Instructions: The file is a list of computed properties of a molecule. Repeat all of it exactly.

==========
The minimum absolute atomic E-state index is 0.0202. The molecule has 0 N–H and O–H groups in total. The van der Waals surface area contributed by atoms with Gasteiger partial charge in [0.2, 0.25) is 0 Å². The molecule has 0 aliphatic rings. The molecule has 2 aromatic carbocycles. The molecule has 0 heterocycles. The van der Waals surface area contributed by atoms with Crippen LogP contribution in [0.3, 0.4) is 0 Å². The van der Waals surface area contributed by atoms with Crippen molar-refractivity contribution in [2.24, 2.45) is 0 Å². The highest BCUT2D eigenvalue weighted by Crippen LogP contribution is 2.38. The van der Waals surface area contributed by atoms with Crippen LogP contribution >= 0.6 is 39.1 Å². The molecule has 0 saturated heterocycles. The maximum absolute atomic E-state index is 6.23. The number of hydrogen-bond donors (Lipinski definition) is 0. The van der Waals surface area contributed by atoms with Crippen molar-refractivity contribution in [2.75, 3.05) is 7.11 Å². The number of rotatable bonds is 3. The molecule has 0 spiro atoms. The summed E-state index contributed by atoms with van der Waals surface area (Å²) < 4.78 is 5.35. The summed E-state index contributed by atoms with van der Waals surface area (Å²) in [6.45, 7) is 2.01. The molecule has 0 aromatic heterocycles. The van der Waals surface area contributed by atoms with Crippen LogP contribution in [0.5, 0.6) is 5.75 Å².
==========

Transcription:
The minimum absolute atomic E-state index is 0.0202. The molecule has 0 N–H and O–H groups in total. The van der Waals surface area contributed by atoms with Gasteiger partial charge in [0.2, 0.25) is 0 Å². The molecule has 0 aliphatic rings. The molecule has 2 aromatic carbocycles. The molecule has 0 heterocycles. The van der Waals surface area contributed by atoms with Crippen LogP contribution in [0.3, 0.4) is 0 Å². The van der Waals surface area contributed by atoms with Crippen molar-refractivity contribution in [2.24, 2.45) is 0 Å². The highest BCUT2D eigenvalue weighted by Crippen LogP contribution is 2.38. The van der Waals surface area contributed by atoms with Crippen LogP contribution >= 0.6 is 39.1 Å². The molecule has 0 saturated heterocycles. The maximum absolute atomic E-state index is 6.23. The number of hydrogen-bond donors (Lipinski definition) is 0. The van der Waals surface area contributed by atoms with Crippen molar-refractivity contribution in [2.75, 3.05) is 7.11 Å². The number of rotatable bonds is 3. The molecule has 0 spiro atoms. The summed E-state index contributed by atoms with van der Waals surface area (Å²) < 4.78 is 5.35. The summed E-state index contributed by atoms with van der Waals surface area (Å²) in [6.45, 7) is 2.01. The molecule has 0 aromatic heterocycles. The van der Waals surface area contributed by atoms with Crippen LogP contribution in [0.5, 0.6) is 5.75 Å².